Should the 40-year-old RMG industry still receive subsidies from the government? Why is the government providing mobile telephony services (Teletalk) when there are several private mobile companies?
How long should the electronics industry be given protection?
Who benefited from the support packages provided by the government during Covid?
These were among the questions raised by economist Syed Akhtar Mahmood as he analysed the present situation of public food distribution, trade liberalisation and private sector economy in the light of the past.
At a session of the annual conference of the Bangladesh Institute of Development Studies (BIDS) on Thursday, he explained the transformation of the country's trade and industrialisation policies in the five decades since independence to see when major reforms were initiated and how far those were effective.
A former lead private sector specialist at the World Bank, Akhtar Mahmood in his paper "Debates, Dialogues and Decisions: A Historical Look at Policy Making in Bangladesh" used the quote of economist Johan Maynard Keynes, "The master-economist must study the present in the light of the past for the purposes of the future" to justify his analysis of the present in the light of the past.
He cited studies that revealed how state-funded food rationing was found ineffective by the late 1980s in reaching the poor, and asked if the Covid-19 responses could reach the targeted ones.
He noted that although substantial reforms in industrial regulations took place in the second half of the 1980s, the pace of trade liberalisation was modest. Despite concerns about how trade liberalisation and tariff structure rationalisation in the late 1980s will impact the industry, substantial reforms happened in the first half of the 1990s, which had substantial positive impact in the long run, Akhtar Mahood pointed out.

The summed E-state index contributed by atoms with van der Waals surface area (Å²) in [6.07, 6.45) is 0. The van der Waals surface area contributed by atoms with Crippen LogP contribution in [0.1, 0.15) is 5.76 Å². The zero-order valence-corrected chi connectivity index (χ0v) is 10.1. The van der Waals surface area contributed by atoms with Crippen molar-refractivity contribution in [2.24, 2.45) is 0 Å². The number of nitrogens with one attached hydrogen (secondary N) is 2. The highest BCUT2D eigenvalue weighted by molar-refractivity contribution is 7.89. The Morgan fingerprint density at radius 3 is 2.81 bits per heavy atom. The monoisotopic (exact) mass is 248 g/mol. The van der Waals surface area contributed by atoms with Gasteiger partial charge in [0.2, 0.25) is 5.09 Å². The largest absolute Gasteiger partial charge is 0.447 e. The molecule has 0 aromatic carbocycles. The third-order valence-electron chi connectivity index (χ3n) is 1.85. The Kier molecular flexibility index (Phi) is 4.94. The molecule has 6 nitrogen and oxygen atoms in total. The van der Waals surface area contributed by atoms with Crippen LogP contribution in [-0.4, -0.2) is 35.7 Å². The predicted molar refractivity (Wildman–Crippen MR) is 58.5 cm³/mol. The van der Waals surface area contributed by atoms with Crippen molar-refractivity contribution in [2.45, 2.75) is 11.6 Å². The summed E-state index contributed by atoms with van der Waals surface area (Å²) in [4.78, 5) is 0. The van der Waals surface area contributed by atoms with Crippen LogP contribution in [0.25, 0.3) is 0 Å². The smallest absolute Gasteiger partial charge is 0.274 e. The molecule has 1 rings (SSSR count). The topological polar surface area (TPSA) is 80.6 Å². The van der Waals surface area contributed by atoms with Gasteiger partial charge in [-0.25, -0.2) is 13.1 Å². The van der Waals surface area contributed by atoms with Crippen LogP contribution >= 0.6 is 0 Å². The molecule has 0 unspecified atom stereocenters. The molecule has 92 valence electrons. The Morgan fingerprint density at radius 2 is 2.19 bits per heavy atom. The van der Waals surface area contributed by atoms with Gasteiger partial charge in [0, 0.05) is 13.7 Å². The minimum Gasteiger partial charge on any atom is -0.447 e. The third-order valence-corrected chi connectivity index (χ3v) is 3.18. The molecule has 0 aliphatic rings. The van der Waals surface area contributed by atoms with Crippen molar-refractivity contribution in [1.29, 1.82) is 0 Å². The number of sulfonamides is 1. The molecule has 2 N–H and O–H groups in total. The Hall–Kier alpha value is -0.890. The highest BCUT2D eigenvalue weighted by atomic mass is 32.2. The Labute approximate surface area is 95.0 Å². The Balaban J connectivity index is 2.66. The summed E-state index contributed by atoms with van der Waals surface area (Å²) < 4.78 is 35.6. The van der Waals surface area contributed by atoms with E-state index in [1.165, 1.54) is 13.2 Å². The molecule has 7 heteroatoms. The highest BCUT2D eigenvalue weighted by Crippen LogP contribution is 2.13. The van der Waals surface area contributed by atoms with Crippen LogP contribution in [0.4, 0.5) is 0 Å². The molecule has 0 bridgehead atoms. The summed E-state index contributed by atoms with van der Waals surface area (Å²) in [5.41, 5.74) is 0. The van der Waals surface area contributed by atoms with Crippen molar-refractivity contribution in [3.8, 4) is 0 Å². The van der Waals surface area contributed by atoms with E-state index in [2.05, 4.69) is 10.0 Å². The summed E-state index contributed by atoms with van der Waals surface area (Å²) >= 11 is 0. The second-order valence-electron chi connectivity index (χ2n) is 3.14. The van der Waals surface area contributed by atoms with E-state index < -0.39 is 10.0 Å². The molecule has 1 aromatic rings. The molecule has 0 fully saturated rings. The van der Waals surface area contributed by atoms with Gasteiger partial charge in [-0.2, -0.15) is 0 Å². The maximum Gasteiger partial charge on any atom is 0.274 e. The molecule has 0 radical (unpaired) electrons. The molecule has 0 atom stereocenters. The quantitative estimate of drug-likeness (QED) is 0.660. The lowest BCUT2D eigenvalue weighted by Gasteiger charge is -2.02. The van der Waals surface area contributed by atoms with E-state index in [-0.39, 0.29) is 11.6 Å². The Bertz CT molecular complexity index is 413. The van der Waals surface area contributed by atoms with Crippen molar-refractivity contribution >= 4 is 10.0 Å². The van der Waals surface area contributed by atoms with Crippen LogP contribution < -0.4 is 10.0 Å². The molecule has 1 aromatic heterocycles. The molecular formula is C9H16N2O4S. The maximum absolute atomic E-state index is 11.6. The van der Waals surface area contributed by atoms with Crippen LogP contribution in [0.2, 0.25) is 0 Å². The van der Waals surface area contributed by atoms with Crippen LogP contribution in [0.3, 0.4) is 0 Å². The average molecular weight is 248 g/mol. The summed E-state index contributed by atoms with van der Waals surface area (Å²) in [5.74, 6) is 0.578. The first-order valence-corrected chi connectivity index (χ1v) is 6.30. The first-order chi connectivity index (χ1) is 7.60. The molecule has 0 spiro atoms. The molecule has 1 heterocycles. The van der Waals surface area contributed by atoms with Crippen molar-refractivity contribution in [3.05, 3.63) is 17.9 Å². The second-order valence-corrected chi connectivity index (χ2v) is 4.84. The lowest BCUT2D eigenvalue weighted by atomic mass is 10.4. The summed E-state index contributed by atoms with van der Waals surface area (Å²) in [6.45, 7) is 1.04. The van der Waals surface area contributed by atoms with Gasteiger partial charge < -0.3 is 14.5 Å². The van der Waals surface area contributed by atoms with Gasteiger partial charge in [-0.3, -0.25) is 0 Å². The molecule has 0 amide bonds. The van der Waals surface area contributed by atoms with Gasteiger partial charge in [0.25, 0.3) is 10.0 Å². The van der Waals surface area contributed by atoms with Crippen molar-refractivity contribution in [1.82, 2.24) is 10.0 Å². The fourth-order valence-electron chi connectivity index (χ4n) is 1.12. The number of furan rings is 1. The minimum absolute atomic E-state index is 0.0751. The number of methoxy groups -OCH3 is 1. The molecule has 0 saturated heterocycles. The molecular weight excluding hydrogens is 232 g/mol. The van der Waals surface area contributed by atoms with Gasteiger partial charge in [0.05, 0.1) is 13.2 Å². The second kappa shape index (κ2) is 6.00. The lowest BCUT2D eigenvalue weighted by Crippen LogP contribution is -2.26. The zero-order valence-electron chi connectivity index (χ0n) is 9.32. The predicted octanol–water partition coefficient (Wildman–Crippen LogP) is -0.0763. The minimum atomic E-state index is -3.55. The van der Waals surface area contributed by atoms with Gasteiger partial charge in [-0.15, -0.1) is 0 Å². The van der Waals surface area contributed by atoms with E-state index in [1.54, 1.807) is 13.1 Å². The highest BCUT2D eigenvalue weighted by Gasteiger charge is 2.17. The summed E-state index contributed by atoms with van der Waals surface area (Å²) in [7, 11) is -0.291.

He recalled the ups and downs in foreign exchange during the 1990s – reserves rising to over six months' imports in 1994-95 and dropping to less than two months' imports in 2001. He also pointed out that many fears did not materialise when the taka officially entered the floating rate regime in May 2003.
Against this historical background, Akhtar Mahmood posed the questions in the contexts of the current exchange rate volatility: What are the costs of a rigid pricing policy? What are the risks of liberalising prices? And, how do you balance the two?
It should be discussed now if the government should move away from the rigid interest rate policy and let market forces determine the exchange rate, he stressed.
With reference to trade liberation and protectionism, the private sector analyst asked if the country's private sector is still at a nascent state and needs protection amid debates that protection dilutes incentives for the industry to be more efficient and competitive.
These issues, along with whether the government should be involved in economic activities or, if poor people always benefit from programmes intended to help them, need to be discussed now in the light of past successes and failures, Akhtar Mahmood felt.